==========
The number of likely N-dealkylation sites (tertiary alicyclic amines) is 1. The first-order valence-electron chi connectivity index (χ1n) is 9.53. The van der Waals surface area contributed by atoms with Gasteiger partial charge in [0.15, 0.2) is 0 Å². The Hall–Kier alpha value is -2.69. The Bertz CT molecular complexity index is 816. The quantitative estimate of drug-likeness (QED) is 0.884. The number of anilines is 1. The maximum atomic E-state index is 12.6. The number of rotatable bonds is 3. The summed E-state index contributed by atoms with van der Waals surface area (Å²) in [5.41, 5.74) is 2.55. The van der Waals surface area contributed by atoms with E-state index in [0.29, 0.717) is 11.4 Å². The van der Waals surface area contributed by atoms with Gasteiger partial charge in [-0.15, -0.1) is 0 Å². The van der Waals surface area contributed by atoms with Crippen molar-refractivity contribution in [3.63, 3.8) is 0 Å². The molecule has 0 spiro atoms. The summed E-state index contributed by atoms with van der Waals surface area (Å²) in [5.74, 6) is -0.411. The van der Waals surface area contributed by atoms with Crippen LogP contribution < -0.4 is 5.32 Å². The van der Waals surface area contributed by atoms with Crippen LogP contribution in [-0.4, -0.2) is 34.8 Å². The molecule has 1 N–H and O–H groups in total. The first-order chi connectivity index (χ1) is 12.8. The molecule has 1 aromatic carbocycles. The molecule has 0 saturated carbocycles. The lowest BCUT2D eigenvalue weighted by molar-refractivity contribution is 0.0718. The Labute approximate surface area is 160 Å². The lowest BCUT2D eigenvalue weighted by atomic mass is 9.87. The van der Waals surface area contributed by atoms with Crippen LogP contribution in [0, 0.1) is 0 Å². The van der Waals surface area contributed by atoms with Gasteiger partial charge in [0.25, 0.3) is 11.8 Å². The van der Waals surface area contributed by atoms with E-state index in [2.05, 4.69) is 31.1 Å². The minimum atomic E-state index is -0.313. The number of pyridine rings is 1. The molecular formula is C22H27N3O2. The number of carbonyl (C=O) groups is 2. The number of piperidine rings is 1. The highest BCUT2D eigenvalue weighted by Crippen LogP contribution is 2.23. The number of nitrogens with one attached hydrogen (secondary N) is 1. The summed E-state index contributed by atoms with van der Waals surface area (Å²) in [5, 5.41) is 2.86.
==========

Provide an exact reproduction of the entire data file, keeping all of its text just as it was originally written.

The number of likely N-dealkylation sites (tertiary alicyclic amines) is 1. The first-order valence-electron chi connectivity index (χ1n) is 9.53. The van der Waals surface area contributed by atoms with Gasteiger partial charge in [0.15, 0.2) is 0 Å². The Hall–Kier alpha value is -2.69. The Bertz CT molecular complexity index is 816. The quantitative estimate of drug-likeness (QED) is 0.884. The number of anilines is 1. The maximum atomic E-state index is 12.6. The number of rotatable bonds is 3. The summed E-state index contributed by atoms with van der Waals surface area (Å²) in [5.41, 5.74) is 2.55. The van der Waals surface area contributed by atoms with E-state index in [0.29, 0.717) is 11.4 Å². The van der Waals surface area contributed by atoms with Gasteiger partial charge in [-0.15, -0.1) is 0 Å². The van der Waals surface area contributed by atoms with Crippen molar-refractivity contribution in [3.63, 3.8) is 0 Å². The molecule has 0 spiro atoms. The summed E-state index contributed by atoms with van der Waals surface area (Å²) in [5.74, 6) is -0.411. The van der Waals surface area contributed by atoms with Crippen LogP contribution < -0.4 is 5.32 Å². The van der Waals surface area contributed by atoms with Crippen LogP contribution in [-0.4, -0.2) is 34.8 Å². The molecule has 1 N–H and O–H groups in total. The first-order chi connectivity index (χ1) is 12.8. The molecule has 1 aromatic carbocycles. The molecule has 0 saturated carbocycles. The lowest BCUT2D eigenvalue weighted by molar-refractivity contribution is 0.0718. The Labute approximate surface area is 160 Å². The lowest BCUT2D eigenvalue weighted by atomic mass is 9.87. The van der Waals surface area contributed by atoms with Crippen LogP contribution in [0, 0.1) is 0 Å². The van der Waals surface area contributed by atoms with Gasteiger partial charge in [0.25, 0.3) is 11.8 Å². The van der Waals surface area contributed by atoms with E-state index in [2.05, 4.69) is 31.1 Å². The minimum atomic E-state index is -0.313. The number of pyridine rings is 1. The molecular formula is C22H27N3O2. The number of carbonyl (C=O) groups is 2. The number of piperidine rings is 1. The highest BCUT2D eigenvalue weighted by Crippen LogP contribution is 2.23. The number of nitrogens with one attached hydrogen (secondary N) is 1. The summed E-state index contributed by atoms with van der Waals surface area (Å²) in [5, 5.41) is 2.86.